Entries in Heart Problems (2)


Halloween Health Scare: Beware of Black Licorice 

JupiterImages/LiquidLibrary(WASHINGTON) -- As costume-clad kids get ready for a night of trick-or-treating, the U.S. Food and Drug Administration has a warning for candy-loving grown-ups: Too much black licorice can cause heart problems.

The old-fashioned favorite contains glycyrrhizin, a chemical that can trigger a dangerous drop in potassium levels. When potassium runs low, heart rhythms fluctuate and blood pressure can rise causing swelling, lethargy, even congestive heart failure.

Licorice has long been used as a natural remedy for heartburn, stomach ulcers, sore throat and some infections. Although its healing powers remain unclear, several studies have linked black licorice to heart disease and high blood pressure in people over 40 -- even  if they had no history of these conditions.

So how much is too much? According to the FDA, eating two ounces of black licorice a day for two weeks could land someone in the hospital with a heart arrhythmia.

People with high blood pressure, heart disease or kidney disease are even more susceptible to black licorice’s effects, according to the National Institutes of Health. As few as five grams per day could cause health problems.

The good news is cutting back on black licorice can quickly restore potassium levels.

Avoid eating large amounts of black licorice at a time, and alert your doctor if you notice an irregular heart rhythm or muscle weakness, the FDA said. Black licorice can also interact with some medications and dietary supplements, so talk to your doctor if you eat the sweet regularly.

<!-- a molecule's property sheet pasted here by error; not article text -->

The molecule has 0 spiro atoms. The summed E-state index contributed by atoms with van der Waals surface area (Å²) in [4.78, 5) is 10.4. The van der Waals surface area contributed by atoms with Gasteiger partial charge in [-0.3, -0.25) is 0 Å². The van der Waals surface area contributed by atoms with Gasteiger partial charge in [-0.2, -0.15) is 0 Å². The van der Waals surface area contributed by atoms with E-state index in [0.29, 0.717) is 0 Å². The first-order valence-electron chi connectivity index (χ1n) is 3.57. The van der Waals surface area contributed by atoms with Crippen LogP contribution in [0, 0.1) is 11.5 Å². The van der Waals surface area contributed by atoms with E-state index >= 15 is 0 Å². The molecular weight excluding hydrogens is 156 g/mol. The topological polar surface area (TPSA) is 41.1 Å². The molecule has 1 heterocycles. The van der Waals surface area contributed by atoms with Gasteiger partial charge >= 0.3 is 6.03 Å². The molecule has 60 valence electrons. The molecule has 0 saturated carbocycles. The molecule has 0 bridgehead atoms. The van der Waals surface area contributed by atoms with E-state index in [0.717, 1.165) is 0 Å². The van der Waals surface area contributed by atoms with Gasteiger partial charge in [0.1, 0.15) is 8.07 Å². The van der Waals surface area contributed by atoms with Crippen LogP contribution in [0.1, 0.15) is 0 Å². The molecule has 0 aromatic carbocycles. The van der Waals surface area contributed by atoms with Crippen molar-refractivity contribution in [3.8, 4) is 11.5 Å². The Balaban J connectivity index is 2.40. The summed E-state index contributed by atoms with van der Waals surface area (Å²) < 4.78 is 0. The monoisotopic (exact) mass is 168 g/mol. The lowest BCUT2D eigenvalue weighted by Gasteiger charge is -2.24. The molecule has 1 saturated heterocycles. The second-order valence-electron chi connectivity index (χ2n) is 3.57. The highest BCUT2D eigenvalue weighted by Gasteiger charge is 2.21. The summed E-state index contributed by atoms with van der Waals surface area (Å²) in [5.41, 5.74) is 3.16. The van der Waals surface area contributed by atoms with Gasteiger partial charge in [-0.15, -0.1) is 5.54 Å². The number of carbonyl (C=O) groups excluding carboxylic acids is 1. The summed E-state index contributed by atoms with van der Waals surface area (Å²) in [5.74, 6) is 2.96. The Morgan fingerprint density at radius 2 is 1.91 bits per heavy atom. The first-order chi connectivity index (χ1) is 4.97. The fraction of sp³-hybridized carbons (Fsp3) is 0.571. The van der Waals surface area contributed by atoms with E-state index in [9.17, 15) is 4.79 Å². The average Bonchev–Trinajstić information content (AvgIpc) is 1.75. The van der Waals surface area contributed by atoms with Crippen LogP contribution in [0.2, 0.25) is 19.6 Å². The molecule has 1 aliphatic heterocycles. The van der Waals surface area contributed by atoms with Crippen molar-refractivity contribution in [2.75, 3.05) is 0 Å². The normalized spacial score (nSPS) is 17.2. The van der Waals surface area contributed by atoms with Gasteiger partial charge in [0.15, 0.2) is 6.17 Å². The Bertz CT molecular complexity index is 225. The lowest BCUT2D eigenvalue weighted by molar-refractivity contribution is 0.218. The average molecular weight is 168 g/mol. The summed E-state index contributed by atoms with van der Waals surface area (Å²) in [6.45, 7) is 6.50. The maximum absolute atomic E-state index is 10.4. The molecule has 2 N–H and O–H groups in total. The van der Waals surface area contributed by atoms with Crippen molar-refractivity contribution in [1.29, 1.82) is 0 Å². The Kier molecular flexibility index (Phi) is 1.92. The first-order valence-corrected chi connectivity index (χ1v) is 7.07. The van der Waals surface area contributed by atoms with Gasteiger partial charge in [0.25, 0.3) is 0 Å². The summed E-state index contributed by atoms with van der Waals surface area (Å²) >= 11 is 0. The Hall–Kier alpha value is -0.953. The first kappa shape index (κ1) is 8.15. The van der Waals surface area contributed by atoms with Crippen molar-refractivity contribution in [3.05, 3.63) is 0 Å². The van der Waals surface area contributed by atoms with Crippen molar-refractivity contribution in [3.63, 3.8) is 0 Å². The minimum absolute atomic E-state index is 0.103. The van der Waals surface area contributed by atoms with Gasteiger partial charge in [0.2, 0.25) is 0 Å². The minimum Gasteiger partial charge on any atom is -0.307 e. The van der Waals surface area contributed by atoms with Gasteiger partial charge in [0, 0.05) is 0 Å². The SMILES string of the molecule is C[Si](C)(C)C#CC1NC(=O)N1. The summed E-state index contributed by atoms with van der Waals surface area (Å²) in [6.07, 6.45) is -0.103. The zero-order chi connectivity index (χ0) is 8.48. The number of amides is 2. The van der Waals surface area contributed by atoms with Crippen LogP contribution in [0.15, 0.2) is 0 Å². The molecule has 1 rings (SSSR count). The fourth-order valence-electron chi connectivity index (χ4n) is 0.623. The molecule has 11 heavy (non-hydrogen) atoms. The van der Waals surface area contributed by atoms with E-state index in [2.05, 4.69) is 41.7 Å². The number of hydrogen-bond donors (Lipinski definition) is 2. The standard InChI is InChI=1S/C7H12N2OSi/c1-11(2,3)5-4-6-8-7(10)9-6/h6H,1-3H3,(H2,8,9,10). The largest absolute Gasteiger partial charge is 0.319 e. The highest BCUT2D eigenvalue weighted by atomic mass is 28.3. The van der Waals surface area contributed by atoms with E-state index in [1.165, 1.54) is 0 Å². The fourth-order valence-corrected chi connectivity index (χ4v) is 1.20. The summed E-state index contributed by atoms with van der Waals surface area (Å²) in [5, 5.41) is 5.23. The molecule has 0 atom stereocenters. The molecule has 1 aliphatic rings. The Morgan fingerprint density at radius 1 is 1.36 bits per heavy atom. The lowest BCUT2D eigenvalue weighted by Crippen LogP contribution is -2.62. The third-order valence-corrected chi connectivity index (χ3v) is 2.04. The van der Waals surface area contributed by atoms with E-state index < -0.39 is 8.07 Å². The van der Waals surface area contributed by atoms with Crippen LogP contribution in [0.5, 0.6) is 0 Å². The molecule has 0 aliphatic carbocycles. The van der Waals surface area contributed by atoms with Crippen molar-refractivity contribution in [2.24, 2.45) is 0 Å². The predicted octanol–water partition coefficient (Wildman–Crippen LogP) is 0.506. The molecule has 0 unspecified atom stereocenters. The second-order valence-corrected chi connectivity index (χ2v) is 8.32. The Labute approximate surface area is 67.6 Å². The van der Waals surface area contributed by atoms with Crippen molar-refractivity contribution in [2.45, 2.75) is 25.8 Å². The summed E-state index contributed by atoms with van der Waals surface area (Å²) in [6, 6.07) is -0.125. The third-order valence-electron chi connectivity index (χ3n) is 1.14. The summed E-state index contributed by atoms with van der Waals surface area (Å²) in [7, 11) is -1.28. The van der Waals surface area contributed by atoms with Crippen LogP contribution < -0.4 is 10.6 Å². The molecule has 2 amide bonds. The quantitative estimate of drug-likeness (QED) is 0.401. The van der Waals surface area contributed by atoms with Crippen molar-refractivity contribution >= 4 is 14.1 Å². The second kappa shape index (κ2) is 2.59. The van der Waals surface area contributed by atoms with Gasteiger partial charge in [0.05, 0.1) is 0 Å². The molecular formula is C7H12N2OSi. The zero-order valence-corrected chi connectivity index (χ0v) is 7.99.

Copyright 2011 ABC News Radio


New Analysis Reinforces Links Between Avandia and Heart Problems

Medioimages/Photodisc/Thinkstock(NORWICH, England) -- In 2010, the FDA announced that it would significantly restrict the use of Rosiglitazone, popularly known as Avandia, a drug used to treat type 2 diabetes after the drug was associated with a higher risk of heart attacks.

Now, a new review study from the University of East Anglia in Norwich, England adds more weight to the mounting evidence of the drug being associated with heart problems.

Researchers from the U.S. and UK analyzed the results of 16 studies that directly compare the risk of heart problems for two drugs popularly known as Actos and Avandia. Both the drugs are used to treat type 2 diabetes.

The team found that, compared with Actos, Avandia was associated with a slightly increased risk of heart problems.  However, the researchers noted that both drugs belong to the same class and are known to be associated with heart problems.

While the drug remains on the market in the United States, the use of Avandia has been suspended in Europe since September 2010.

Copyright 2011 ABC News Radio

ABC News Radio